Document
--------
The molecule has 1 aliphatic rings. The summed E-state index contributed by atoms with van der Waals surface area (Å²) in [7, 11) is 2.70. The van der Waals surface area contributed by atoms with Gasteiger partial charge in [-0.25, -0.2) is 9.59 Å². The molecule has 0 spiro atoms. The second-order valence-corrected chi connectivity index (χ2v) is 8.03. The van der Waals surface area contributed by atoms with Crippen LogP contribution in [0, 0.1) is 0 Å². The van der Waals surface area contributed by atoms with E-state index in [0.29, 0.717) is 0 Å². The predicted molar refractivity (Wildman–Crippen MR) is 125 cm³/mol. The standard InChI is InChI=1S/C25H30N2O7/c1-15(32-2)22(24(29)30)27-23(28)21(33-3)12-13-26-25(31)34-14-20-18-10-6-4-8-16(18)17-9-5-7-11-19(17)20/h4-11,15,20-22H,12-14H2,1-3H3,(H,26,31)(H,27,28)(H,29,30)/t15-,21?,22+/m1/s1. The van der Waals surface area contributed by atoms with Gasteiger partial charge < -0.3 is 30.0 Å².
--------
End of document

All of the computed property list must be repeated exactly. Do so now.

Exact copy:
The molecule has 1 aliphatic rings. The summed E-state index contributed by atoms with van der Waals surface area (Å²) in [7, 11) is 2.70. The van der Waals surface area contributed by atoms with Gasteiger partial charge in [-0.25, -0.2) is 9.59 Å². The molecule has 0 spiro atoms. The second-order valence-corrected chi connectivity index (χ2v) is 8.03. The van der Waals surface area contributed by atoms with Crippen LogP contribution in [0, 0.1) is 0 Å². The van der Waals surface area contributed by atoms with E-state index in [0.29, 0.717) is 0 Å². The predicted molar refractivity (Wildman–Crippen MR) is 125 cm³/mol. The standard InChI is InChI=1S/C25H30N2O7/c1-15(32-2)22(24(29)30)27-23(28)21(33-3)12-13-26-25(31)34-14-20-18-10-6-4-8-16(18)17-9-5-7-11-19(17)20/h4-11,15,20-22H,12-14H2,1-3H3,(H,26,31)(H,27,28)(H,29,30)/t15-,21?,22+/m1/s1. The van der Waals surface area contributed by atoms with Gasteiger partial charge < -0.3 is 30.0 Å².